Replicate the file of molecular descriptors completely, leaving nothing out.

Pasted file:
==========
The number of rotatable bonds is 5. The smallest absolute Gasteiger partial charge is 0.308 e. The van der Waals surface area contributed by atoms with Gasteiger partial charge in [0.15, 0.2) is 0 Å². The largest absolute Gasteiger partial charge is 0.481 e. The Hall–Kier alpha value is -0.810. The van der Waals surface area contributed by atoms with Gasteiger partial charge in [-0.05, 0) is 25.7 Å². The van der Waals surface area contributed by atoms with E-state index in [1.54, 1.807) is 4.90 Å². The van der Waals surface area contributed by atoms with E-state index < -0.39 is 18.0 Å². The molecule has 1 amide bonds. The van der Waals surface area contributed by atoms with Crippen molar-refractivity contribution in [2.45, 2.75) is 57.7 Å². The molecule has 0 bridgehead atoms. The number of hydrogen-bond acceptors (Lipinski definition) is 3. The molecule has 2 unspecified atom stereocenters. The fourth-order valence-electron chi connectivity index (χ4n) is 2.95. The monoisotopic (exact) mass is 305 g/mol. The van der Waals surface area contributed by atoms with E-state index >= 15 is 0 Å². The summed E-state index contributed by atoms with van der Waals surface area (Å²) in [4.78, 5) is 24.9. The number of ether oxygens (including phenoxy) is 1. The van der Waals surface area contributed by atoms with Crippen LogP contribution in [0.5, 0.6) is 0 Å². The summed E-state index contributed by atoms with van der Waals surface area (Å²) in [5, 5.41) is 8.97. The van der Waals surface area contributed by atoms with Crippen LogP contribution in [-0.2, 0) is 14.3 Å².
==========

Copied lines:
The number of rotatable bonds is 5. The smallest absolute Gasteiger partial charge is 0.308 e. The van der Waals surface area contributed by atoms with Gasteiger partial charge in [0.15, 0.2) is 0 Å². The largest absolute Gasteiger partial charge is 0.481 e. The Hall–Kier alpha value is -0.810. The van der Waals surface area contributed by atoms with Gasteiger partial charge in [-0.05, 0) is 25.7 Å². The van der Waals surface area contributed by atoms with E-state index in [1.54, 1.807) is 4.90 Å². The van der Waals surface area contributed by atoms with E-state index < -0.39 is 18.0 Å². The molecule has 1 amide bonds. The van der Waals surface area contributed by atoms with Crippen molar-refractivity contribution in [2.45, 2.75) is 57.7 Å². The molecule has 0 bridgehead atoms. The number of hydrogen-bond acceptors (Lipinski definition) is 3. The molecule has 2 unspecified atom stereocenters. The fourth-order valence-electron chi connectivity index (χ4n) is 2.95. The monoisotopic (exact) mass is 305 g/mol. The van der Waals surface area contributed by atoms with E-state index >= 15 is 0 Å². The summed E-state index contributed by atoms with van der Waals surface area (Å²) in [4.78, 5) is 24.9. The number of ether oxygens (including phenoxy) is 1. The van der Waals surface area contributed by atoms with Crippen LogP contribution in [0.5, 0.6) is 0 Å². The summed E-state index contributed by atoms with van der Waals surface area (Å²) in [5, 5.41) is 8.97. The van der Waals surface area contributed by atoms with Crippen LogP contribution in [-0.2, 0) is 14.3 Å².